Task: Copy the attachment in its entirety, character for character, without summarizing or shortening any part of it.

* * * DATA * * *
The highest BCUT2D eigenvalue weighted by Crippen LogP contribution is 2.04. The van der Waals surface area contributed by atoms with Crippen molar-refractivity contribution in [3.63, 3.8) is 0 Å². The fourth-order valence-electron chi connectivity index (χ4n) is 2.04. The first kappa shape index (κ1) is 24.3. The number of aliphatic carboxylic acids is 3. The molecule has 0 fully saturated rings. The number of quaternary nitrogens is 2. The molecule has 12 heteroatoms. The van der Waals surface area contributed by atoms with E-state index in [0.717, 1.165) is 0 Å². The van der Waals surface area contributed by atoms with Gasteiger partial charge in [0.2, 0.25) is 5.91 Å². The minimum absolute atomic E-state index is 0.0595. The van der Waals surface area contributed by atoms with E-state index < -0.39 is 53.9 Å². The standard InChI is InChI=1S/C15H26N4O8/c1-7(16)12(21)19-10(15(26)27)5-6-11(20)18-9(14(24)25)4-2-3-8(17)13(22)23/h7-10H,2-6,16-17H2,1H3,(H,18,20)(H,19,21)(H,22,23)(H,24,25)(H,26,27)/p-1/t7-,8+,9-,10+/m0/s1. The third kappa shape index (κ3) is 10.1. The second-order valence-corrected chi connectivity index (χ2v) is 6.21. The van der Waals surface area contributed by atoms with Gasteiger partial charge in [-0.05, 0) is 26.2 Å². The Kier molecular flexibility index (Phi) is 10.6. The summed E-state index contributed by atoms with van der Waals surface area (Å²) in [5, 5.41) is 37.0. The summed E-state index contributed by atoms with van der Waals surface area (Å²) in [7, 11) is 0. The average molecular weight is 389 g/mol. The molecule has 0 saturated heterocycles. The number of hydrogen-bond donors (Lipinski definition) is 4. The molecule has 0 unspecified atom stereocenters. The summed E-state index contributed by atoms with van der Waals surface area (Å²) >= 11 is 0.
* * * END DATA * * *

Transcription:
The highest BCUT2D eigenvalue weighted by Crippen LogP contribution is 2.04. The van der Waals surface area contributed by atoms with Crippen molar-refractivity contribution in [3.63, 3.8) is 0 Å². The fourth-order valence-electron chi connectivity index (χ4n) is 2.04. The first kappa shape index (κ1) is 24.3. The number of aliphatic carboxylic acids is 3. The molecule has 0 fully saturated rings. The number of quaternary nitrogens is 2. The molecule has 12 heteroatoms. The van der Waals surface area contributed by atoms with E-state index in [0.717, 1.165) is 0 Å². The van der Waals surface area contributed by atoms with Gasteiger partial charge in [0.2, 0.25) is 5.91 Å². The minimum absolute atomic E-state index is 0.0595. The van der Waals surface area contributed by atoms with E-state index < -0.39 is 53.9 Å². The standard InChI is InChI=1S/C15H26N4O8/c1-7(16)12(21)19-10(15(26)27)5-6-11(20)18-9(14(24)25)4-2-3-8(17)13(22)23/h7-10H,2-6,16-17H2,1H3,(H,18,20)(H,19,21)(H,22,23)(H,24,25)(H,26,27)/p-1/t7-,8+,9-,10+/m0/s1. The third kappa shape index (κ3) is 10.1. The second-order valence-corrected chi connectivity index (χ2v) is 6.21. The van der Waals surface area contributed by atoms with Gasteiger partial charge in [-0.05, 0) is 26.2 Å². The Kier molecular flexibility index (Phi) is 10.6. The summed E-state index contributed by atoms with van der Waals surface area (Å²) in [5, 5.41) is 37.0. The summed E-state index contributed by atoms with van der Waals surface area (Å²) in [7, 11) is 0. The average molecular weight is 389 g/mol. The molecule has 0 saturated heterocycles. The number of hydrogen-bond donors (Lipinski definition) is 4. The molecule has 0 unspecified atom stereocenters. The summed E-state index contributed by atoms with van der Waals surface area (Å²) >= 11 is 0.